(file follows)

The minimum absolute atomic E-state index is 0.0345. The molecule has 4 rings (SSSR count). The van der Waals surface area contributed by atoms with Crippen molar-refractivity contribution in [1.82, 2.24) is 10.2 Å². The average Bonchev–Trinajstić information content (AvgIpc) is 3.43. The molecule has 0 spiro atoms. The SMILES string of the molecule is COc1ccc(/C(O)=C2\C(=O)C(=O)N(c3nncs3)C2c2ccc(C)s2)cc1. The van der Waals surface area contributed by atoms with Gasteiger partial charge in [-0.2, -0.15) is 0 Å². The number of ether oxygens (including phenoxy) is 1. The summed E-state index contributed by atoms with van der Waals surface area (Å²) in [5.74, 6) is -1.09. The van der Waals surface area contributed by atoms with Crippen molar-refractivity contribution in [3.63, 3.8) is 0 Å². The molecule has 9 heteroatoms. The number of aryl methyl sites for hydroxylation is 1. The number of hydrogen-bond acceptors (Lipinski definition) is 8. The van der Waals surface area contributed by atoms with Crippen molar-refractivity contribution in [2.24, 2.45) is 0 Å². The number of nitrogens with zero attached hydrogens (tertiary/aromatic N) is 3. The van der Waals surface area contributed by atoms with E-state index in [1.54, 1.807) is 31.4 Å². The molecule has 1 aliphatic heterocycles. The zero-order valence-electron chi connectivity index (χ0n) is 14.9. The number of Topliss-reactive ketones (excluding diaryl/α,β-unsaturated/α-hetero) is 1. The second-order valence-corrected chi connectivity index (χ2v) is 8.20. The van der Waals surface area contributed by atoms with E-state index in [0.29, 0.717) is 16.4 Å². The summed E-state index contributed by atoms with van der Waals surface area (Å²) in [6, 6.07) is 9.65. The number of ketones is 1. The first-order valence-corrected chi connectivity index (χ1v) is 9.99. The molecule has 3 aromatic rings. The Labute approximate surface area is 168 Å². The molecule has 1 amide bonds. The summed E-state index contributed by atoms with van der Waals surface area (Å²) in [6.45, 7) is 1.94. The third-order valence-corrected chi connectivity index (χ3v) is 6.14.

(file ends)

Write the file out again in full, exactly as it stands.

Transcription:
The minimum absolute atomic E-state index is 0.0345. The molecule has 4 rings (SSSR count). The van der Waals surface area contributed by atoms with Crippen molar-refractivity contribution in [1.82, 2.24) is 10.2 Å². The average Bonchev–Trinajstić information content (AvgIpc) is 3.43. The molecule has 0 spiro atoms. The SMILES string of the molecule is COc1ccc(/C(O)=C2\C(=O)C(=O)N(c3nncs3)C2c2ccc(C)s2)cc1. The van der Waals surface area contributed by atoms with Gasteiger partial charge in [-0.2, -0.15) is 0 Å². The number of ether oxygens (including phenoxy) is 1. The summed E-state index contributed by atoms with van der Waals surface area (Å²) in [5.74, 6) is -1.09. The van der Waals surface area contributed by atoms with Crippen molar-refractivity contribution in [3.63, 3.8) is 0 Å². The molecule has 9 heteroatoms. The number of aryl methyl sites for hydroxylation is 1. The number of hydrogen-bond acceptors (Lipinski definition) is 8. The van der Waals surface area contributed by atoms with Crippen molar-refractivity contribution in [2.24, 2.45) is 0 Å². The number of nitrogens with zero attached hydrogens (tertiary/aromatic N) is 3. The van der Waals surface area contributed by atoms with E-state index in [1.54, 1.807) is 31.4 Å². The molecule has 1 aliphatic heterocycles. The zero-order valence-electron chi connectivity index (χ0n) is 14.9. The number of Topliss-reactive ketones (excluding diaryl/α,β-unsaturated/α-hetero) is 1. The second-order valence-corrected chi connectivity index (χ2v) is 8.20. The van der Waals surface area contributed by atoms with E-state index in [0.29, 0.717) is 16.4 Å². The summed E-state index contributed by atoms with van der Waals surface area (Å²) in [6, 6.07) is 9.65. The number of ketones is 1. The first-order valence-corrected chi connectivity index (χ1v) is 9.99. The molecule has 3 aromatic rings. The Labute approximate surface area is 168 Å². The molecule has 1 amide bonds. The summed E-state index contributed by atoms with van der Waals surface area (Å²) in [6.45, 7) is 1.94. The third-order valence-corrected chi connectivity index (χ3v) is 6.14.